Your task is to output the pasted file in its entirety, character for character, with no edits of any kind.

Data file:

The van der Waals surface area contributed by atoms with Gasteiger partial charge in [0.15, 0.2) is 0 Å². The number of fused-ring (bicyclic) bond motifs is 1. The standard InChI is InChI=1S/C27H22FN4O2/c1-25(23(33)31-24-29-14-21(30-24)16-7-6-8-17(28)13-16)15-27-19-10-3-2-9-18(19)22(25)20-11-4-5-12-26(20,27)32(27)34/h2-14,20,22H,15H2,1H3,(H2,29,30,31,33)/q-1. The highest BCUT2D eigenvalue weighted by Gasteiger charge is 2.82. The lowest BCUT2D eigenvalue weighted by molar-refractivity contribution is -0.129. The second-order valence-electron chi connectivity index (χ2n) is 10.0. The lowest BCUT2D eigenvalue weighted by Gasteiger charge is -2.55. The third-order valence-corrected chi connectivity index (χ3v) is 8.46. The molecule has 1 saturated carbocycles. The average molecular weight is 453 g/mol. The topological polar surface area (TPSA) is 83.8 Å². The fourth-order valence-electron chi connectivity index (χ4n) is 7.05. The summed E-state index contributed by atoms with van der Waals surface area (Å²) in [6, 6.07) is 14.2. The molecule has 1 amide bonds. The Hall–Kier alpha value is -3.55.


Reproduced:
The van der Waals surface area contributed by atoms with Gasteiger partial charge in [0.15, 0.2) is 0 Å². The number of fused-ring (bicyclic) bond motifs is 1. The standard InChI is InChI=1S/C27H22FN4O2/c1-25(23(33)31-24-29-14-21(30-24)16-7-6-8-17(28)13-16)15-27-19-10-3-2-9-18(19)22(25)20-11-4-5-12-26(20,27)32(27)34/h2-14,20,22H,15H2,1H3,(H2,29,30,31,33)/q-1. The highest BCUT2D eigenvalue weighted by Gasteiger charge is 2.82. The lowest BCUT2D eigenvalue weighted by molar-refractivity contribution is -0.129. The second-order valence-electron chi connectivity index (χ2n) is 10.0. The lowest BCUT2D eigenvalue weighted by Gasteiger charge is -2.55. The third-order valence-corrected chi connectivity index (χ3v) is 8.46. The molecule has 1 saturated carbocycles. The average molecular weight is 453 g/mol. The topological polar surface area (TPSA) is 83.8 Å². The fourth-order valence-electron chi connectivity index (χ4n) is 7.05. The summed E-state index contributed by atoms with van der Waals surface area (Å²) in [6, 6.07) is 14.2. The molecule has 1 amide bonds. The Hall–Kier alpha value is -3.55.